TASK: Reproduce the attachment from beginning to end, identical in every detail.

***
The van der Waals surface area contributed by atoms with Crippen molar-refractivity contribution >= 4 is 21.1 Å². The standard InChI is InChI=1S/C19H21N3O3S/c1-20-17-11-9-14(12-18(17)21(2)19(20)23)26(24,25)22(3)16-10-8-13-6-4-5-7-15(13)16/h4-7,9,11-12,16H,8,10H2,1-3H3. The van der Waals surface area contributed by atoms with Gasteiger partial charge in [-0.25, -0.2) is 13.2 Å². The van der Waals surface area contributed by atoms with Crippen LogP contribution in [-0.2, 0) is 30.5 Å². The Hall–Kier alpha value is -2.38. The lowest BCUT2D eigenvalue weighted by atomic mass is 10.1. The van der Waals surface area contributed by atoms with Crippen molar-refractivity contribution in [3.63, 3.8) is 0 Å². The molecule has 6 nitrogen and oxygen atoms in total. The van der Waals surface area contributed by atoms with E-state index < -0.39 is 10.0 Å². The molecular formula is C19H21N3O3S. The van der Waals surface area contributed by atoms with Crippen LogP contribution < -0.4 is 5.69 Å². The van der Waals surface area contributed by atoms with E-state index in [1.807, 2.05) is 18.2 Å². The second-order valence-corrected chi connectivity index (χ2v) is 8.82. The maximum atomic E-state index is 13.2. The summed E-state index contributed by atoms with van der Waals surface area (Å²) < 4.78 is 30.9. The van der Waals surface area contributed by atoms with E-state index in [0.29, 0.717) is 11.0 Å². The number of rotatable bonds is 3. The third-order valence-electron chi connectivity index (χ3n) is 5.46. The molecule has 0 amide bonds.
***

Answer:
The van der Waals surface area contributed by atoms with Crippen molar-refractivity contribution >= 4 is 21.1 Å². The standard InChI is InChI=1S/C19H21N3O3S/c1-20-17-11-9-14(12-18(17)21(2)19(20)23)26(24,25)22(3)16-10-8-13-6-4-5-7-15(13)16/h4-7,9,11-12,16H,8,10H2,1-3H3. The van der Waals surface area contributed by atoms with Gasteiger partial charge in [-0.25, -0.2) is 13.2 Å². The van der Waals surface area contributed by atoms with Crippen LogP contribution in [-0.2, 0) is 30.5 Å². The Hall–Kier alpha value is -2.38. The lowest BCUT2D eigenvalue weighted by atomic mass is 10.1. The van der Waals surface area contributed by atoms with Crippen molar-refractivity contribution in [3.63, 3.8) is 0 Å². The molecule has 6 nitrogen and oxygen atoms in total. The van der Waals surface area contributed by atoms with E-state index < -0.39 is 10.0 Å². The molecular formula is C19H21N3O3S. The van der Waals surface area contributed by atoms with Crippen LogP contribution < -0.4 is 5.69 Å². The van der Waals surface area contributed by atoms with E-state index in [1.807, 2.05) is 18.2 Å². The second-order valence-corrected chi connectivity index (χ2v) is 8.82. The maximum atomic E-state index is 13.2. The summed E-state index contributed by atoms with van der Waals surface area (Å²) < 4.78 is 30.9. The van der Waals surface area contributed by atoms with E-state index in [0.29, 0.717) is 11.0 Å². The number of rotatable bonds is 3. The third-order valence-electron chi connectivity index (χ3n) is 5.46. The molecule has 0 amide bonds.